Back in May, Point of Order drew attention to the work by journalists outside of the mainstream media who had been delving into public posts filled by members of Nanaia Mahuta’s family and payments made to companies with which family members are associated.
The Platform – for example – reported (HERE) on the questions raised after two payments come to light from Ministry for the Environment to companies owned by Mahuta family members for their roles in an expert group. In another article (HERE) The Platform drew attention to co-governance roles filled by family members and the influence the family was wielding on the restructuring of New Zealand’s governance.
Much of the information that had come to light at that time and subsequently has been winkled out and posted in tweets by the pseudonymous “Thomas Cranmer”.
Partly by tapping into Thomas Cranmer, the New Zealand Herald has drawn its readers’ attention to the matter of the Mahuta appointments. Other media – notably Stuff and RNZ – have been curiously lacking in curiosity.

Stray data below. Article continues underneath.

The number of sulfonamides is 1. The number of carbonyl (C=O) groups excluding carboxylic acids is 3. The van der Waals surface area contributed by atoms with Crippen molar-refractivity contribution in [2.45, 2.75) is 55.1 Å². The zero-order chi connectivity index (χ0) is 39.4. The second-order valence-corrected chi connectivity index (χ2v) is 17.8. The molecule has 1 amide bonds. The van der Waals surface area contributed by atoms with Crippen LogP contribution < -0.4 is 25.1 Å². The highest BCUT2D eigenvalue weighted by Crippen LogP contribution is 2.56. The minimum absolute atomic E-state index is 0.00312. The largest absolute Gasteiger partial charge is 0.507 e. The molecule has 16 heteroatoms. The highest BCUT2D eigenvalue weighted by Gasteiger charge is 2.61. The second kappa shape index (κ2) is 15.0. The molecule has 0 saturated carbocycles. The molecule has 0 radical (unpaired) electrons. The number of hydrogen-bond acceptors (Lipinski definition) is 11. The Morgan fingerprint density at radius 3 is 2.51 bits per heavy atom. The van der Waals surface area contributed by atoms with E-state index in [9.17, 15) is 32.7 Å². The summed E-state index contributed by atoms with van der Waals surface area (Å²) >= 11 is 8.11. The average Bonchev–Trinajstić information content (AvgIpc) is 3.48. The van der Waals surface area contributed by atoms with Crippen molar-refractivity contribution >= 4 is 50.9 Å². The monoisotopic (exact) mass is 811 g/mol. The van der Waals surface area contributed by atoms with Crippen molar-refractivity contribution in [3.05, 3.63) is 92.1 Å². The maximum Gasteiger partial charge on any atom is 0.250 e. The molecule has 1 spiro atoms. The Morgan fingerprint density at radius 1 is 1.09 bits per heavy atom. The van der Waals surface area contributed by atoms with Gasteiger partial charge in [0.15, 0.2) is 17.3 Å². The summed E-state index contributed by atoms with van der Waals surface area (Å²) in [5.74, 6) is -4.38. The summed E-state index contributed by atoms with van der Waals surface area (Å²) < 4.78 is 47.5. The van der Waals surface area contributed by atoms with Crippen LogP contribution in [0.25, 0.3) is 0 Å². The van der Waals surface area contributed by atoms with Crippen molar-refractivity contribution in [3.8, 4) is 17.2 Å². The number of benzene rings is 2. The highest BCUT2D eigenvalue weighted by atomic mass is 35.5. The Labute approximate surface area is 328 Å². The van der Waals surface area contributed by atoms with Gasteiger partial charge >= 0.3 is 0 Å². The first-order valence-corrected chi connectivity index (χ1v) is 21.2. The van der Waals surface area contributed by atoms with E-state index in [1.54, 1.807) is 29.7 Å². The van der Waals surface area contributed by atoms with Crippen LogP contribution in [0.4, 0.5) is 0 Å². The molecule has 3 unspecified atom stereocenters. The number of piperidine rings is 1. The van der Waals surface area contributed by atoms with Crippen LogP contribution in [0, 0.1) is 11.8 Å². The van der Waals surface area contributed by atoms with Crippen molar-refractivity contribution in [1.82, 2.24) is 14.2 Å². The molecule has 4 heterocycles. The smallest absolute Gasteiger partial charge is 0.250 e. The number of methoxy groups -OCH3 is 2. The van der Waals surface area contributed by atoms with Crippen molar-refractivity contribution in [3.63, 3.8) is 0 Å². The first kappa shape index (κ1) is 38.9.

DR BRYCE EDWARDS, director of the Democracy Project, in a column posted in July mentioned the mainstream media’s bemusing avoidance of the Mahuta matter. Today he is revisiting the issue and makes the case for an inquiry by the Auditor- General or the Public Service Commission.
- UPDATE: This afternoon Newshub reported that …
“Public Services Commissioner Peter Hughes has been tasked with running a ruler across the entire public service to ensure everything is above board – a request that came from Public Services Minister Chris Hipkins. Hipkins was asked to examine the issue by Mahuta following several news stories outlining concerns about potential conflicts of interests.”
Dr Bryce Edwards writes…
Pressure is increasing on the Auditor-General to undertake an inquiry into numerous contracts, appointments and grants awarded to members of Cabinet Minister Nanaia Mahuta’s family by various government departments she has had official responsibility for.
Allegations and revelations are mounting up, meaning this issue can no longer be ignored. As economist and political commentator Eric Crampton wrote yesterday, if the allegations – especially those documented by Herald journalist Kate McNamara – bear up, then
“New Zealand is a fundamentally corrupt country. If it doesn’t, the air needs clearing”. Continue reading “Bryce Edwards’ Political Roundup: It’s time for the Auditor-General to investigate Mahuta contracts”